The United Nations human rights commission called on Thailand's military government Tuesday to release 14 student activists who were arrested last week after participating in protests against junta rule.
The Office of the High Commission for Human Rights released a statement urging the government to "promptly drop criminal charges" against the protesters. They were arrested Friday after joining three-day rallies calling for a return to democracy after last year's coup.
It said that "criminal prosecutions for peaceful assembly and expression that carry long prison terms are not necessary," warning that such moves might contravene Thailand's obligations under treaties such as the International Covenant on Civil and Political Rights, of which it is a signatory.
Those arrested face up to seven years in jail on charges of sedition under article 116 of the penal code, as well as another six-month prison term for ignoring a military order prohibiting political gatherings of more than five people.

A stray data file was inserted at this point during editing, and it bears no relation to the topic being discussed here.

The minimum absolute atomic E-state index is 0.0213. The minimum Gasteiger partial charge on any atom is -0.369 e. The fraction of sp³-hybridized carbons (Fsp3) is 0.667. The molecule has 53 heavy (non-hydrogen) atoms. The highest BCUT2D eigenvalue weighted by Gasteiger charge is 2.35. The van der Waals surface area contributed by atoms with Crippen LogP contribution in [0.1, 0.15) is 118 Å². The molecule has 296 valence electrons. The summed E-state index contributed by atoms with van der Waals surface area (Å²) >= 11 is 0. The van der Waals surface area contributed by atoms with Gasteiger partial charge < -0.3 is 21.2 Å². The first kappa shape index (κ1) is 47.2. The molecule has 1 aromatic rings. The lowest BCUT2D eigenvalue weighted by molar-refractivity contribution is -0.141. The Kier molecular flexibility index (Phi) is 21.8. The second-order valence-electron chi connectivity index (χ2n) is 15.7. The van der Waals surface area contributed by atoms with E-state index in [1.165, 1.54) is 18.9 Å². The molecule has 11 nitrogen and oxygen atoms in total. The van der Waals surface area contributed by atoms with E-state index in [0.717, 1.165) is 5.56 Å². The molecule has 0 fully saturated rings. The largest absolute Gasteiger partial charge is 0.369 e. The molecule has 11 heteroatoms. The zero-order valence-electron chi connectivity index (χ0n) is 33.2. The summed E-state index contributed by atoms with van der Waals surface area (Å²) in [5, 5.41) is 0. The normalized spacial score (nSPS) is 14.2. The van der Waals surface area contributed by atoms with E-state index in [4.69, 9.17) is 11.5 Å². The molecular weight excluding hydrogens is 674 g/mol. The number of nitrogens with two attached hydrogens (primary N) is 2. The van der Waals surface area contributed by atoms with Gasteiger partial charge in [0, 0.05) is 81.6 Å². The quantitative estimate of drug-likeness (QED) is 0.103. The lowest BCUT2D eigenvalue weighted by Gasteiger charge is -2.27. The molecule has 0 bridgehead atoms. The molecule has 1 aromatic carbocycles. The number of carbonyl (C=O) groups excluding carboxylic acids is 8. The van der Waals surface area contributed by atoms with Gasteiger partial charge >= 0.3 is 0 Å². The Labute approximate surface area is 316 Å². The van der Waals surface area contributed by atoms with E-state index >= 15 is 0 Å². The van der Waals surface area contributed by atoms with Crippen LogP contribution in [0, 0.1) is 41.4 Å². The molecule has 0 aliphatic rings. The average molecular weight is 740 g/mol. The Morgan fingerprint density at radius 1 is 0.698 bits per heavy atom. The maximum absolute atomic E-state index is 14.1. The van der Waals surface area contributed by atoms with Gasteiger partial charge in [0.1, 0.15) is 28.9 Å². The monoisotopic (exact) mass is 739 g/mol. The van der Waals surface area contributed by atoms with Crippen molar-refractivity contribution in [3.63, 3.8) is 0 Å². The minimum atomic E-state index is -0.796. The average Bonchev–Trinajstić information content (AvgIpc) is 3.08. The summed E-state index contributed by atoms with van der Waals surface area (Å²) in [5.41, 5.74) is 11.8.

Deputy Prime Minister Wissanu Krea-ngam insisted Tuesday that the students would be tried in a military court as required by the law, telling reporters that they had violated a government edict and a military-imposed order.
On Saturday, Human Rights Watch released a statement calling for the students' immediate release, saying their arrest signified the junta's "unwillingness to ease its oppressive rule."
"While insisting they aren't dictators, the Thai generals have used the military courts as a central feature of their crackdown against peaceful criticism and political dissent," said Brad Adams, the group's Asia director.
Since coming into power in May 2014, Thailand's military government has cracked down on dissent and civil liberty. The military argues that such measures are necessary to ensure "national security" and a smooth transition back to democracy.
Human Rights Watch warned that the right to a fair trial was challenged due to all aspects of military courts functioning under Thailand's defense ministry.
According to HRW, at least 700 people -- mostly political dissidents -- have appeared before military courts since the coup against the government of former Prime Minister Yingluck Shinawatra. Meanwhile, at least 80 people have been arrested for organizing or joining in gatherings exceeding the permitted number of participants.
Martial law was declared shortly before the May 22 coup, with the junta's National Council for Peace and Order replacing civilian courts with military ones-where there is no right to appeal -- for some offenses.